You mentioned the IBM Selectric typewriter – how important is technology to BARE International, and in terms of innovation where do you see the next 30 years?

MB: The reality was that the progress of the reports coming in every day was a slow process: we would send the forms by mail to people that we spoke with and then we would wait …wait… wait for the forms to come back to us (it was always the most exciting part of the day to go to the post office box and see what reports had actually arrived versus those that were lost in the mail). Next came the fax machine with the little rolls of paper that you would pay the Earth for, and then obviously with the advent of the internet things began to progress much more speedily and much more efficiently. These days the next incarnation of what we’re about is mobile technology which allows people, with simpler questions and simpler reports (5 to 10 questions), to be able to generate the results instantaneously to the client. Without a doubt technology has broadened the scope of our client base too; instead of needing to travel and perform on-site or in-store, they can send emails and complete assignments from the comfort of their own home (much like the advent of online shopping). As for what the next incarnation of that is, a virtual reality of our experience or exposure – I couldn’t say.



Four years ago the Budapest office grew from the 40m2 room with a total of five employees to the eight-storey building we’re sitting in now. When I joined it was very much “Welcome to the BARE Family” – how do you balance being a growing global business with the close-knit culture that is felt here?

MB: We’re only as good as our people: by getting our employees involved in understanding what we do and how we do it, and not just being told to perform tasks. It’s difficult to keep our fingers on the pulses as we once did personally, but by respecting their contribution to our business as we grow, through having a low hierarchical structure (in terms of not having fifteen people between me and the people that make a difference), and by the good fortune of having the next generation involvement through our son Jason {Global Business Development Manager} in the business, it allows us to continue to evolve what we do on an ongoing basis.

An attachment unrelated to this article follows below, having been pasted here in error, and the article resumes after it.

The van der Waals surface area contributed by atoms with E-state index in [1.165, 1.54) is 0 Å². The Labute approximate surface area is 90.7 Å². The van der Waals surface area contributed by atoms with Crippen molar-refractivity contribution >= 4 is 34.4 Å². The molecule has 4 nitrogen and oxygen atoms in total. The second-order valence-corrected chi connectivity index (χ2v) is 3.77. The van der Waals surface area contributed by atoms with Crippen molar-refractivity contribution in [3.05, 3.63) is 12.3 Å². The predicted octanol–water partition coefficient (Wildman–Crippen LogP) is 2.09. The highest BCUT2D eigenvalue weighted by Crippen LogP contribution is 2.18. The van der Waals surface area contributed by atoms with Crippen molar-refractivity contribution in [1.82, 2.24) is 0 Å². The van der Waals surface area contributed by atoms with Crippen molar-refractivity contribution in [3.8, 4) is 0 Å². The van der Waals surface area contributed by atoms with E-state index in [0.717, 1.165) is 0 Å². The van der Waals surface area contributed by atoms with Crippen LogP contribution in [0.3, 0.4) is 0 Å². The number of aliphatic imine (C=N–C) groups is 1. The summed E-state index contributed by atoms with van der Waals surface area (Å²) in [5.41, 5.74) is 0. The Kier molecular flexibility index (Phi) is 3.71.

If you could give your younger self one piece of advice, what would it be?

MB: (laughs) The wisdom of Solomon; in decision making, that there needs to be, as I alluded to, other people involved in the decisions. When you’re a young entrepreneur, in terms of making things happen you have burden of everything on your shoulders, but as your business grows, involving and respecting the input from others. Certainly those that you want around you should always be smarter than you so that they can contribute and help your business evolve. We have a very entrepreneurial environment and, you know, we desire creative input from everybody- we have a mantra within our business: “What we did yesterday we shouldn’t be doing today, and won’t be doing tomorrow”. What that communicates is that change is the only constant, so whether it be through the people, whether or through the processes, or through our client base, we’re always excited about what we can do differently for the future.

You’re in Budapest now, with the next stops being India then China – for anyone thinking of becoming an evaluator for BARE International, what would you say to them having spent so much time in this industry?

MB: Well the first thing I would say would be our web address (; the second thing I would say is that it’s not a matter of making a lot of money in terms of doing this, but it’s a matter of a heartfelt desire to help make a difference. It’s really easy to complain: it’s much more significant to objectively contribute in such a way that the opinions and the way things are phrased will be respected and appreciated in terms of evolving a business environment.


Author: Richard

Richard is a real community builder, involved in various activities within the office, helps charities and has a degree in filmmaking and screenwriting. He’s a ”Creative”, interested in telling stories, making connections and helping generate ideas. An avid reader, he is passionate about gaming, food (don’t feed him after midnight) and history. He has plans for the future, and you -the one reading this sentence- are part of them.